And of course I have fleeting relationships with whoever else comes into my life, which means people on the bus, in the street, in shops and in the Historical House when they come to fix the shower or look for bats.

And then there is B.A., who is my husband, and for the record, if B.A. were the only person I had a relationship with, I would go crazy, and so would he. A husband is not a one-stop-shopping department store of the heart. Falling in love is not the tremendous fix-all that the pop songs make it sound like. If you do not have good relationships with at least some family members, some friends, some colleagues, some neighbours, you are probably not going to have a good relationship with a romantic interest, even (especially?) if you are married to him.

Germaine Greer writes in "the whole woman" (1999) of women's overwhelming need to love, and if I remember correctly (my copy is still overseas), she uses as an example of this the older woman who knits endless jumpers and scarves for younger relations who don't want them. (Knitting is how she gets out the painful burden of love.) Greer also marvels at women who long to follow men around and be around them all the time. She notes that the role of mother has been eclipsed by the role of wife, but I note that women's relationships in which they are neither mother, wife or mistress are almost totally ignored by pop culture. The sexualization of teachers, for example, is no longer a tendency to be discouraged but a theme of chart-topping boy band songs.

And this is really too bad because it is terrible for women, particularly the ones who have affectionate dispositions, to have our longing for connection and affectionate exchange, to have our feelings of benevolence and care, mistaken for emotional (at very least) promiscuity.

It is natural for women to care for older people--it is not evidence of a mother or father complex. It is natural for women to like babies and children, particularly our charges--it is not because we have frustrated maternal instincts. It is natural for women to care for younger adults, particularly our students or proteges--it is not because we are Stiffler's mom or secretly conniving Madame de Meurteuils--at least, very few of us are. It is natural for women to talk to the neighbours. It is natural for women to seek new friends.

What is not natural is to wrap oneself up in one romantic relationship--real or imaginary--and expect that or any romantic relationship to be the answer to all of life's ills. And therefore this New Year's Eve, I invite you all to think about the warm and life-affirming real-life relationships you have RIGHT NOW. Let's not think about the relationships we don't have (for me that would be physical motherhood) but about the relationships we do have. And then let's say a short Te Deum of thanks for them.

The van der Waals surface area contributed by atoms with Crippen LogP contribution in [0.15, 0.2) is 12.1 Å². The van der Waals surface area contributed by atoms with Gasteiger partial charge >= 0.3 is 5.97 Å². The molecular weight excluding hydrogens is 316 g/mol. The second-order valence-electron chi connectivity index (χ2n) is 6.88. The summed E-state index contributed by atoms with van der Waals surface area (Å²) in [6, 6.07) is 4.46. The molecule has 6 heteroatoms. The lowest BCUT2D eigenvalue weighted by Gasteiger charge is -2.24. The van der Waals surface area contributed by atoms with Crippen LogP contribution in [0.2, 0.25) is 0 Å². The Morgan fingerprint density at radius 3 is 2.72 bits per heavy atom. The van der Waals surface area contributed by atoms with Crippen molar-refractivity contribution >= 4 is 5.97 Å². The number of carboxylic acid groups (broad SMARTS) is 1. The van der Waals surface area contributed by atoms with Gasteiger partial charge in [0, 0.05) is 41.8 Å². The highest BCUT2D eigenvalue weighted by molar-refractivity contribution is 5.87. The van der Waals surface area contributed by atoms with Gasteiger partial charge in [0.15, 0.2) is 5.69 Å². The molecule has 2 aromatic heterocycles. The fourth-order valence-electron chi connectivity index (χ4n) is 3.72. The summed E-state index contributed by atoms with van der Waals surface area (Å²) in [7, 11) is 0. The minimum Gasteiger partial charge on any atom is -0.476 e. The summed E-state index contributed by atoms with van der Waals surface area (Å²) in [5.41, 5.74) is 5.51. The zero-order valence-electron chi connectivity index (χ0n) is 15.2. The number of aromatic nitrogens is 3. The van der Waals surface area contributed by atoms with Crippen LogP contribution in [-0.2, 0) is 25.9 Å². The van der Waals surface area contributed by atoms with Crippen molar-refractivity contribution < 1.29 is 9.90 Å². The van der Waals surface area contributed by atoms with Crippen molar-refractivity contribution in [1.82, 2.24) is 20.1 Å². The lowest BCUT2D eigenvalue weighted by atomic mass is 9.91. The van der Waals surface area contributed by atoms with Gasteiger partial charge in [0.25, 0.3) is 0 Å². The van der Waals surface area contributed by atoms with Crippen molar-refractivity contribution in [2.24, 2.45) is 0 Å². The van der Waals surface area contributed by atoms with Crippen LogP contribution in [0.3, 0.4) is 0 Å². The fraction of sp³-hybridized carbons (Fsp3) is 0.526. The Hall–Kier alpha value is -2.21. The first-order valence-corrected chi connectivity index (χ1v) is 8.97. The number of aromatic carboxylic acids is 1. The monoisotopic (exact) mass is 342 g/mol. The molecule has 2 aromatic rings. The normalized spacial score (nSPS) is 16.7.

Te Deum laudamus:
te Dominum confitemur.
Te aeternum Patrem
omnis terra veneratur.
Tibi omnes Angeli;
tibi caeli et universae Potestates;
Tibi Cherubim et Seraphim
incessabili voce proclamant:
Sanctus, Sanctus, Sanctus,
Dominus Deus Sabaoth.
Pleni sunt caeli et terra
maiestatis gloriae tuae.

Happy New Year, my little Singles!


Sarah said...

One of my favorite "love" songs was used in a movie as a romantic song, but is actually dedicated to Pilot Chelsea Sullenberger who safely landed a crashing plane in the Hudson River.

I agree about people not valuing non-romantic relationships. I've often thought that-- though I'd really like to get married, and though being single is really not that fun sometimes-- as long as I had good relationships with the friends I have now, being permanently single would really not be too bad at all.

Sarah said...

Oh! And I thought of a nice song about dad, albeit one who has died. Also by Sting, "Why Should I Cry for You." The name sounds regretful, but the song isn't, really. It actually reminds me of my late grandfather, and makes me cry whenever I hear it.

Also, Stevie Nicks dedicated "Landslide" to her mother, but that song is more specifically about cocaine addiction.

But mostly, if you're looking for songs about parent-children relationships, I think you have to look in the country music genre. There are several there, but like most country music, it's a little cheesy, and it's almost without exception, written from the point of view of the parent.

Then there's the obvious one, "Ode to My Family" by The Cranberries.

Sunnysaffer said...

Seraphic, I am afraid Ialso one of those people who is TERRIBLE at keeping in touch, but I am determined to change! My new year's resolution is to give more time to those relationships I do have and to developing new ones and much less time to work. It is sometimes easier to just get lost in work rather than put in the effort of connecting with people.

Have started well so far by making several phone calls yesterday to people I had not contacted in some time. All without exception were delighted to hear from me which was great. Why don't I do this more often?

Seraphic said...

Sunny, that sounds great!